National Geographic blogger
An important quality of a wildlife photographer is the ability to predict animal behavior. That means that you should not only look at your subject, but that you have to observe and analyze. If you don’t do that, then every time you will be surprised by the actions of the animal and you will be too late to make a good photograph.
Young Japanese macaques (Macaca fuscata), also known as snow monkeys, cling the first four weeks after birth onto the belly of their mother, and after that period they crawl on her back to move over larger distances. This period lasts about a year. In order to capture this behavior you must primarily watch the mother, especially her interaction with other macaques in the troop. Macaques have a complex social structure and hierarchy, and virtually all movements of an individual macaque are the direct result of those of more senior or dominant counterparts. This hierarchy is often maintained by force, which is why mothers with children like to keep a little aloof from the rest of the gang. If there is a disturbance elsewhere or a more senior macaque is approaching, it is often a reason for the mother to go somewhere else with her child on her back.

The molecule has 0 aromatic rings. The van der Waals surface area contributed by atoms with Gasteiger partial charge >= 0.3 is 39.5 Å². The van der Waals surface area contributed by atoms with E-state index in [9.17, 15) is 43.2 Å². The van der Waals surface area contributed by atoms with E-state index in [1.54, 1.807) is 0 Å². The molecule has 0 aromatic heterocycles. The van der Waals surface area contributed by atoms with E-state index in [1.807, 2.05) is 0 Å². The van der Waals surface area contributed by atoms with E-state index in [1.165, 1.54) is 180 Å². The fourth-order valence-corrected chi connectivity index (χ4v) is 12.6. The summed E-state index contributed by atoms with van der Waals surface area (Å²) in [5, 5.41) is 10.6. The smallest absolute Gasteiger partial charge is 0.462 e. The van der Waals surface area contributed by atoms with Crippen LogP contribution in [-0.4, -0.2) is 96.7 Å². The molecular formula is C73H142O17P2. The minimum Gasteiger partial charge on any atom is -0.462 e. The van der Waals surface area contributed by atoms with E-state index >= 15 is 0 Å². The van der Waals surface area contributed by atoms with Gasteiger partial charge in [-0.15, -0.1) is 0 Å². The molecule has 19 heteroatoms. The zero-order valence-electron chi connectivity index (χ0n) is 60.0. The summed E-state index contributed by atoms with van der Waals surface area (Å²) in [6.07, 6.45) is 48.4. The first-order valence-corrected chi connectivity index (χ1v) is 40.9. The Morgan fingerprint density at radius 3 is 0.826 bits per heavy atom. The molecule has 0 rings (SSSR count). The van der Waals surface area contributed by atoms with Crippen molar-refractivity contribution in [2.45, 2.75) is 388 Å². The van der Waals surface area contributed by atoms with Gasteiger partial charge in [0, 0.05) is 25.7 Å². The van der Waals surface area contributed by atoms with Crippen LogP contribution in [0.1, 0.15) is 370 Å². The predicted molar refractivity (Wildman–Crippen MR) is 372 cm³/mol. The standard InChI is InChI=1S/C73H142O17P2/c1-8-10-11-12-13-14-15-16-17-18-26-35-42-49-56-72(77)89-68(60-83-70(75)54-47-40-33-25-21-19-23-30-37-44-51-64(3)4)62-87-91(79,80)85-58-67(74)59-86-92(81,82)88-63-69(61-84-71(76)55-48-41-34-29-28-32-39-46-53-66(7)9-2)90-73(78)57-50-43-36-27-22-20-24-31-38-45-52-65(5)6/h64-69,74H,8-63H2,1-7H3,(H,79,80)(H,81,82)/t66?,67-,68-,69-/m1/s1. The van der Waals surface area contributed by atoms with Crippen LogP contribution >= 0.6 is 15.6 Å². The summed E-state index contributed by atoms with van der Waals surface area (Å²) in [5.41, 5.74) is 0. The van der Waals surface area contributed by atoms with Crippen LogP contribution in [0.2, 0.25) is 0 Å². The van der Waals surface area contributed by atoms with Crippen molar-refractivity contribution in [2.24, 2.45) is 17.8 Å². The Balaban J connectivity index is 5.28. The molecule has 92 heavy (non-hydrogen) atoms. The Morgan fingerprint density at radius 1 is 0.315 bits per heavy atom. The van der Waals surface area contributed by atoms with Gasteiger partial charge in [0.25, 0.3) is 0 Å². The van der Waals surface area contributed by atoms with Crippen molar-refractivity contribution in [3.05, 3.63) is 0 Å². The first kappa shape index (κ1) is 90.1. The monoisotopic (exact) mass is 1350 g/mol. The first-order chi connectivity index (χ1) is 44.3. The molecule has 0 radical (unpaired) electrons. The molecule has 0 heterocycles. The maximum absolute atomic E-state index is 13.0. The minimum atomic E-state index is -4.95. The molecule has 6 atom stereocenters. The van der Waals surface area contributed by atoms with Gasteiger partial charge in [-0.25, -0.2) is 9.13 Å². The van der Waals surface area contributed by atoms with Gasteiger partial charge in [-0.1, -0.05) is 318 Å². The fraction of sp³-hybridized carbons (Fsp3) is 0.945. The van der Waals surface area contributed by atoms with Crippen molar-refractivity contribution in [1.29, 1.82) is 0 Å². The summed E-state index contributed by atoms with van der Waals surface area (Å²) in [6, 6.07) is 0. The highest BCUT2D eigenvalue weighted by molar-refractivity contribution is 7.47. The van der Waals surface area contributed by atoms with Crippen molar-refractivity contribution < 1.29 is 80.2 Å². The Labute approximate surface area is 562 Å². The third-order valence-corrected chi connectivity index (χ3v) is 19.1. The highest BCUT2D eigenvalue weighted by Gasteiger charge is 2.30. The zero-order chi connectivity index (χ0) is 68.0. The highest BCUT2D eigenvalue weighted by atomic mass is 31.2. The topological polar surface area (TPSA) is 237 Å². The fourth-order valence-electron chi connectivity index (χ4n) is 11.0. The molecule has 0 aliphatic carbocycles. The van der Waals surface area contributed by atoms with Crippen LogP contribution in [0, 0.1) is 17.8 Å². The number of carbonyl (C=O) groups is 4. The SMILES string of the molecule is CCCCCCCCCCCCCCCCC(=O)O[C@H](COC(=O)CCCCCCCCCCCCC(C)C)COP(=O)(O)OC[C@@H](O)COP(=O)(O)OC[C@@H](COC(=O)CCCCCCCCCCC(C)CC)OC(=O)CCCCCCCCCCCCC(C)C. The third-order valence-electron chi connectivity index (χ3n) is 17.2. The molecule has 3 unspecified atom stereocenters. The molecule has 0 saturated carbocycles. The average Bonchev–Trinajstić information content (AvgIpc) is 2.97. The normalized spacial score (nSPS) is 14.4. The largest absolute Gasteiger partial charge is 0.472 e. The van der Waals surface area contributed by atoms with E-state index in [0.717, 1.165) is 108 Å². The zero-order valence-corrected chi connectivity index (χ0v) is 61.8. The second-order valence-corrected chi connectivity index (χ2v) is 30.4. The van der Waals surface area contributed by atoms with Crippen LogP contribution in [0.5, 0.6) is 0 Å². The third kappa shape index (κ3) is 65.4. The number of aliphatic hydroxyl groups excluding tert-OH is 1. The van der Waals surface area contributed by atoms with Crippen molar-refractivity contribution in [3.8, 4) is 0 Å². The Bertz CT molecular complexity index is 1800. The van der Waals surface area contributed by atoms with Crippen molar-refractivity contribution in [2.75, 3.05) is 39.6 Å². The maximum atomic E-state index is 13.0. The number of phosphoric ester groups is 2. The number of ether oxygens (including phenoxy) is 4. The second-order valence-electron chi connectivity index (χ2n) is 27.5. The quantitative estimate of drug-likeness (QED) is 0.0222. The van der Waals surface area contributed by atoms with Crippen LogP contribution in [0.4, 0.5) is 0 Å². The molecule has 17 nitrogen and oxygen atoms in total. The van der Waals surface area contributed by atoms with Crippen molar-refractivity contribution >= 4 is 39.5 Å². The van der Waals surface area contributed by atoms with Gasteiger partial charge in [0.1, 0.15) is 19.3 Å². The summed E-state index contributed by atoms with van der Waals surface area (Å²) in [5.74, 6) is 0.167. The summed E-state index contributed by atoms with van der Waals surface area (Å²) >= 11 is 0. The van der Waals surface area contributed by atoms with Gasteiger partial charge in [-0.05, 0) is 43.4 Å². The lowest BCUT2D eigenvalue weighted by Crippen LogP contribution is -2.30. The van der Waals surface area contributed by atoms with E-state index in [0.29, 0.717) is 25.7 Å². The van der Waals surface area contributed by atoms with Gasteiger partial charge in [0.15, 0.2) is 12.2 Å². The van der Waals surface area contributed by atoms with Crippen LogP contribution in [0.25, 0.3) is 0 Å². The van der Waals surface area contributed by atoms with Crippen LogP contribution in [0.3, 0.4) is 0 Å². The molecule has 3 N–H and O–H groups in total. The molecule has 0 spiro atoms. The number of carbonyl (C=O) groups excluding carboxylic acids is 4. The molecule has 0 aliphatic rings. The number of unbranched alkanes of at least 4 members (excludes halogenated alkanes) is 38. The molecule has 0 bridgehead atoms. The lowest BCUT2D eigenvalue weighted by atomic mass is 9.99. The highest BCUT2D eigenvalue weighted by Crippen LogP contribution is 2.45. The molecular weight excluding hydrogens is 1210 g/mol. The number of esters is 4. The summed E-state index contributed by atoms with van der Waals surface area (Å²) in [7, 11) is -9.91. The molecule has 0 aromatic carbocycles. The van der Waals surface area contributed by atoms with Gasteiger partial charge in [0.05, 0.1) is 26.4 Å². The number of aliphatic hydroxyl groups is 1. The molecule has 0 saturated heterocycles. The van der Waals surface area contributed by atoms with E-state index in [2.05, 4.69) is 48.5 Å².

This photo I made at the end of a long shoot on our White & Wild Japan tour. It was cold and I was ready to call it a day. And so were the macaques, because they slowly began retreating to the mountains. This mother with child decided to walk down again when a little higher up on the mountainside a few macaques started fighting. Looking at the tracks in the snow, I could predict where they would probably go and I was able to get into a good position. I used a flash for some extra light.
Nikon D4, AF-S 70-200/2.8 VR II, 1/320 @ f / 8, ISO 800, SB-910 flash
If you’re interested in joining us on this trip to photograph snow monkeys, Japanese cranes, Steller’s sea eagles and whooper swans, please check out our website for more information. Our 2014 tour filled up really fast, so we set up a second one.
Hope to see you there!